Moderators/Admins, can we get this moved to "Selecting a Handgun"?
To the OP:
Welcome to the forums!
What caliber and type of handgun you choose depends on what you're comfortable with using. Almost all self-defense loads involve a bullet with a hollow point, which causes the bullet to expand easier compared to a standard full metal jacket. Basically this means when you hit something with the bullet, the bullet 'pancakes' and loses a lot of energy going through the target or stays in the target due to lack of energy. All bullet types do this but hollow points (and some other bullet types) mushroom at a much greater rate than traditional jacketed bullets.
It primarily depends on the load of the round in question. Hot loads (more propellant) will have greater pressure and thus greater velocity, making for a better overall range and accuracy, but more likely to overpenetrate a target. I use a custom load of 4 grains of bullseye powder behind a 124 grain Nosler JHP bullet and I'm not sure what the velocity is at, but it's definitely lower than my factory target loads - which are 110 grain FMJ with an unknown quantity of propellant. However, it won't compete with a .45ACP round with a hollow point because the .45ACP is already almost .10cal greater in diameter than the 9mm. In addition, the standard velocity for most .45ACP loads is much less than 9mm.
If it were just comparing FMJ in 9mm and .45ACP, I'd go for the .45 every time. The footprint of a .45 and the lower velocity have a much greater impact than a smaller 9mm hole going clean through. However, unlike the military, we aren't required to use FMJ bullets and so the bullets we can choose to use can make the 9mm quite competetive with the .45ACP.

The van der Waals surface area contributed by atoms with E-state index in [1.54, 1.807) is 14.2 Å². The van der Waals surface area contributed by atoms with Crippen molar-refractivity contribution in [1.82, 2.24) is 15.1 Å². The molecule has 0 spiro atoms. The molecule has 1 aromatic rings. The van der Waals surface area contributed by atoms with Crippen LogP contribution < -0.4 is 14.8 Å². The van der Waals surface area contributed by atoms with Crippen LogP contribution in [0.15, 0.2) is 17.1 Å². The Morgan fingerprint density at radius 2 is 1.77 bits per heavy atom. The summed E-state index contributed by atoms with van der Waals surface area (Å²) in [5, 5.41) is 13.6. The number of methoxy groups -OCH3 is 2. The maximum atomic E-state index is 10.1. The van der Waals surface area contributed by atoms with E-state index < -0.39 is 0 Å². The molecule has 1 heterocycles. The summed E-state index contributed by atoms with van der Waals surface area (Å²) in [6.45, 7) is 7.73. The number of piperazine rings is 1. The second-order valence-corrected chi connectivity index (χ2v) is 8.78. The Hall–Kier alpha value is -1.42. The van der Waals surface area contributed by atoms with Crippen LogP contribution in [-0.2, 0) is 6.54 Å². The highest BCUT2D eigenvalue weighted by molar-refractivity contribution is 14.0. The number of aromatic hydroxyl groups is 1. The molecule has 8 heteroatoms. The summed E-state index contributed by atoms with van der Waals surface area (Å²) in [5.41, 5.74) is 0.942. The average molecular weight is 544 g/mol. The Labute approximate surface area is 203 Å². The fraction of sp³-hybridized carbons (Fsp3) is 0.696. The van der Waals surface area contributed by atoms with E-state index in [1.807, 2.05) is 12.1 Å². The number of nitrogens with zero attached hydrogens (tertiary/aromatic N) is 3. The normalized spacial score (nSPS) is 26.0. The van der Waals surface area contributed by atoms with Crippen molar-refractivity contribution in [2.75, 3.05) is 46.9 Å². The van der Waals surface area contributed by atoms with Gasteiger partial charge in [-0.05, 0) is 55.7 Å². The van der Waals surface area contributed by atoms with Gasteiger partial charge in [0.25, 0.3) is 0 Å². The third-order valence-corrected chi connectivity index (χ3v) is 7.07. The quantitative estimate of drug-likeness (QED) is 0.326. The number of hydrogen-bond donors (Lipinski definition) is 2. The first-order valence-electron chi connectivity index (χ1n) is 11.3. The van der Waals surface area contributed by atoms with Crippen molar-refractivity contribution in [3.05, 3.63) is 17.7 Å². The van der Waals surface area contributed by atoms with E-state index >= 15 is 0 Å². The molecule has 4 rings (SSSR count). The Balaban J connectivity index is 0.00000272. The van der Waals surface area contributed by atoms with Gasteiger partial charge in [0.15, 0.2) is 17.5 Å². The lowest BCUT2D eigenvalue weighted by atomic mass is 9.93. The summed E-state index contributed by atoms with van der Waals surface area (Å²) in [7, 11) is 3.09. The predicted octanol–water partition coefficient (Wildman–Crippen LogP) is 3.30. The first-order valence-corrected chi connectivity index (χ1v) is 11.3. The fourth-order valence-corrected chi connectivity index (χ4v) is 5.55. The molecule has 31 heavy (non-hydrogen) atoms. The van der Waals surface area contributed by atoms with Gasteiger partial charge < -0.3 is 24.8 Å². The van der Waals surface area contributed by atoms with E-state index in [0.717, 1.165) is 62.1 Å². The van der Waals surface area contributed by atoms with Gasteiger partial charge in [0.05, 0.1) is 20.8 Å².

Personally, I've shot a deer with a 7.62x39mm hollow point round which broke it's back and shattered the bullet - pretty much because the hollow point hit a very hard load bearing structure. It did a lot of damage and didn't overpenetrate. The same would probably have been true if I'd used a FMJ. I won't delve into that too much as I don't want to gross people out.
I've had experience using 9mm elsewhere, but I'm not going to talk about them here (due in part to certain idiotic legeslation passed earlier this year, and in part to not gross people out or otherwise make myself look bad). But needless to say, if you hit a living creature with a 9mm hollow point in the right place, they *will* go down.
One last thing: .45ACP takes a lot more practice to be used effectively versus 9mm. The first .45 I tried, I was hitting the bottom of the target with it. The first 9mm I used, I hit a 4" square area with the whole magazine. So if you do go with .45cal, be prepared to get a lot of practice.
DAO means double action only. Basically, every trigger pull requires the same amount of force. In a traditional double action (DA) - and someone correct me if I'm wrong - the first shot without the hammer cocked will require more force, but subsequent trigger pulls will require much less force. In single action (SA or SAO), you have to cock the hammer in order to fire. It can be likened to what the trigger does - in a double action, it cocks the hammer and releases it (two actions), in a single action it only releases the hammer.
Now, there's a lot of handguns chambered in .45ACP out there. There's the classic 1911 series, of which are quite abundant and relatively easy to acquire for a fair price. They are traditionally single action only, but I'm sure there's some out there built with double action capability. I'm no expert there, so I'll let someone handle that.
My personal preference would yield toward some of the european designs out there. Those would include the SIG P220, H&K USP, CZ97, and FN FNP-45. I've never tried any of these out, but maybe someday I'll get to. I don't really like the DAO designs, but they include the Glock 21, 30, and 36; and Ruger P97, to name a few.